Every entrepreneur learns quickly that creating your own path doesn't make you less reliant on others. In fact, it is the reverse: While a traditional corporate job may hand you one boss, entrepreneurship requires building and maintaining a healthy relationship with co-founders, customers, funders, mentors, and many others.
And the truth is that you won't always like the people you need. Emotional intelligence guru Brené Brown has a quick way to help you get even the most challenging relationship back on track:
The most compassionate people ... assume that other people are doing the best they can. I lived the opposite way: I assumed that people weren't doing their best, so I judged them and constantly fought being disappointed ...
The next time you get frustrated with someone, ask a simple question: Do you believe the person is doing the very best that he or she can?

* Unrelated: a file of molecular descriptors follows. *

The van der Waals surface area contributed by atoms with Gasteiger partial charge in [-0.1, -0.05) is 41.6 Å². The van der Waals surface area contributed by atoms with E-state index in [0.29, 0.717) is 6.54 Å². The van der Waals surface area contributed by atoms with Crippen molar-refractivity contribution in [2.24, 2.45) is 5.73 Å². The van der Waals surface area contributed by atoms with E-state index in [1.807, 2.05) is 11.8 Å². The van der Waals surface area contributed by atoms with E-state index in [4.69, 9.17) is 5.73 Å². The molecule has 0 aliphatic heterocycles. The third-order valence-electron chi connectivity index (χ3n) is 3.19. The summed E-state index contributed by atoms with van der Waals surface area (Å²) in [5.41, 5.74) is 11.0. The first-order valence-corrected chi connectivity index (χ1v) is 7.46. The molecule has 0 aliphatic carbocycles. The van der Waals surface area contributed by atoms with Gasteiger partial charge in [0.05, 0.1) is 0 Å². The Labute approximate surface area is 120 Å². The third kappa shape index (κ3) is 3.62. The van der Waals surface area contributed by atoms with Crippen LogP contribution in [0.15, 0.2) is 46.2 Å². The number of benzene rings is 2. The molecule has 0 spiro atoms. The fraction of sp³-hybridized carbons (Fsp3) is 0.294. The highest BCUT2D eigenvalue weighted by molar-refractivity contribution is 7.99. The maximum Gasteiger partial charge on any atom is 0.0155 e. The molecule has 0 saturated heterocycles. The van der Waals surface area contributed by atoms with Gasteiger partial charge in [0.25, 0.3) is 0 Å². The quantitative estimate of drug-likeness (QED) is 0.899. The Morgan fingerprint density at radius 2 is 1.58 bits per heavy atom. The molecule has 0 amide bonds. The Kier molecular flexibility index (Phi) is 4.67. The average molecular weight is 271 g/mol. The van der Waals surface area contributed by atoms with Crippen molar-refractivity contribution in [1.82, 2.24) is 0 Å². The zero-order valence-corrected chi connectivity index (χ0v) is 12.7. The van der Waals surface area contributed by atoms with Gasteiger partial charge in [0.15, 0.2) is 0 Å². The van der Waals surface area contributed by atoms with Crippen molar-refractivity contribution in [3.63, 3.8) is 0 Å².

What often happens is that we realize how much we are judging someone on the basis of our own skills, experience, and strengths. For instance, I have spent decades doing non-traditional work, so I have the discipline to stay focused in unusual work environments such as my home office or in an airplane while traveling. Some people fall apart under the same circumstances, either because they are new to the situation or just have a different personality. Are they doing the best they can, even if the results are poor? In most cases, yes, they are.
Try applying this simple question to the co-worker who always seems to fumble, the family member who regularly disappoints you, or the customer who seems rather dense. As Brown points out in her book Rising Strong, the result is empathy--empathy for the fact that they, too, are doing the best they can with what they've got. It opens up possibilities that you would be closed off to otherwise.
And while becoming a more empathic person is a smart relationship builder, the biggest impact may end up being on you: If you are more accepting of others, then you inevitably become more gentle with yourself.